Arriving at the boma of one of our cultural guides in Soit Sambu was quite the contrast to mBarangati. We could not believe how green and cool it was! So far, Tanzania's natural beauty has amazed us. However, the warm welcome we've received has amazed us even more than the various landscapes.
In Soit Sambu, Killing'ot's nuclear and extended family shook our hands and smiled from ear to ear as we attempted to greet them in Maa, the Maasai language. Learning from Killing'ot about the way he grew up herding cattle and seeing some of his favorite childhood places were highlights for many of us. After visiting mBarangati and Soit Sambu, we have begun to wrestle with the question: Does education mean an end to Maasai culture?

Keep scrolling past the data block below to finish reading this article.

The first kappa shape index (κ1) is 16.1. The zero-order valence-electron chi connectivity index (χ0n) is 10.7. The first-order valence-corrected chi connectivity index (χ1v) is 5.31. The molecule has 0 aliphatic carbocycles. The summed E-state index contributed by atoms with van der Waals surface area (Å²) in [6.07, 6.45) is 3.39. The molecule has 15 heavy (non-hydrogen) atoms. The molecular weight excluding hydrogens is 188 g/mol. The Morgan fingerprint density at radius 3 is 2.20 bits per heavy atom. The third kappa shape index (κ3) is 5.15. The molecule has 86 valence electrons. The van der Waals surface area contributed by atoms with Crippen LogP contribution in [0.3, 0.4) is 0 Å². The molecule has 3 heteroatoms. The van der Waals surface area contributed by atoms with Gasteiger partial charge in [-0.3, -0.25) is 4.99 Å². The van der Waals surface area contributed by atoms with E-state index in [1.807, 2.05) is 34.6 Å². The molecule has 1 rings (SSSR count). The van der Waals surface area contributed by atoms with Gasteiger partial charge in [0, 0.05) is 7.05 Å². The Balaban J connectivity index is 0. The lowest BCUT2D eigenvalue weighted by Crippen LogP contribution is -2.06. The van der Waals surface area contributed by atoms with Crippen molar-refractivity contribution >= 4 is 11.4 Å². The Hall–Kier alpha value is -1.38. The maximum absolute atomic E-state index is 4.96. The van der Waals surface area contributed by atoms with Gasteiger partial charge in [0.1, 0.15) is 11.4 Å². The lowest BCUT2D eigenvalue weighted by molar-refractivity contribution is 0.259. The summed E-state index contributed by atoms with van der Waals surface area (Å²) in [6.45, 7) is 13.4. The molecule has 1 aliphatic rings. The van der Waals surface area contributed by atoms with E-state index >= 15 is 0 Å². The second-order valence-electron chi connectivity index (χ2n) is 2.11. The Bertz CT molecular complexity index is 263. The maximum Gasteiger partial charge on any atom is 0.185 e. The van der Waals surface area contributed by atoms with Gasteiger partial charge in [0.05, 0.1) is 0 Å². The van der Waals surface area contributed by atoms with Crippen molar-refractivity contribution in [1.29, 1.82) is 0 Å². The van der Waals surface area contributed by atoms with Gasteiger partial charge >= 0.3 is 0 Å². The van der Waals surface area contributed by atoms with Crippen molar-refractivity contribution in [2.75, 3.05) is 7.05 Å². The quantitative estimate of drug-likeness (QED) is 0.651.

Throughout our journey thus far, educated Maasai have stated that pastoralism is decreasing. Because pastoralism is no longer economically feasible and Westernization is increasing, education is usually seen as the best and only option. Generally, educated Maasai do not choose to herd cattle as it is currently less profitable than other options. In this way, much of our class has argued that increased education leads to decreased herding.
This prompts the question: Will Maasai culture exist without the practice of herding? We are still learning and discussing, hoping to more fully understand how Maasai culture is affected by education and conservation.
We can't believe we are halfway through our safari! Until next time!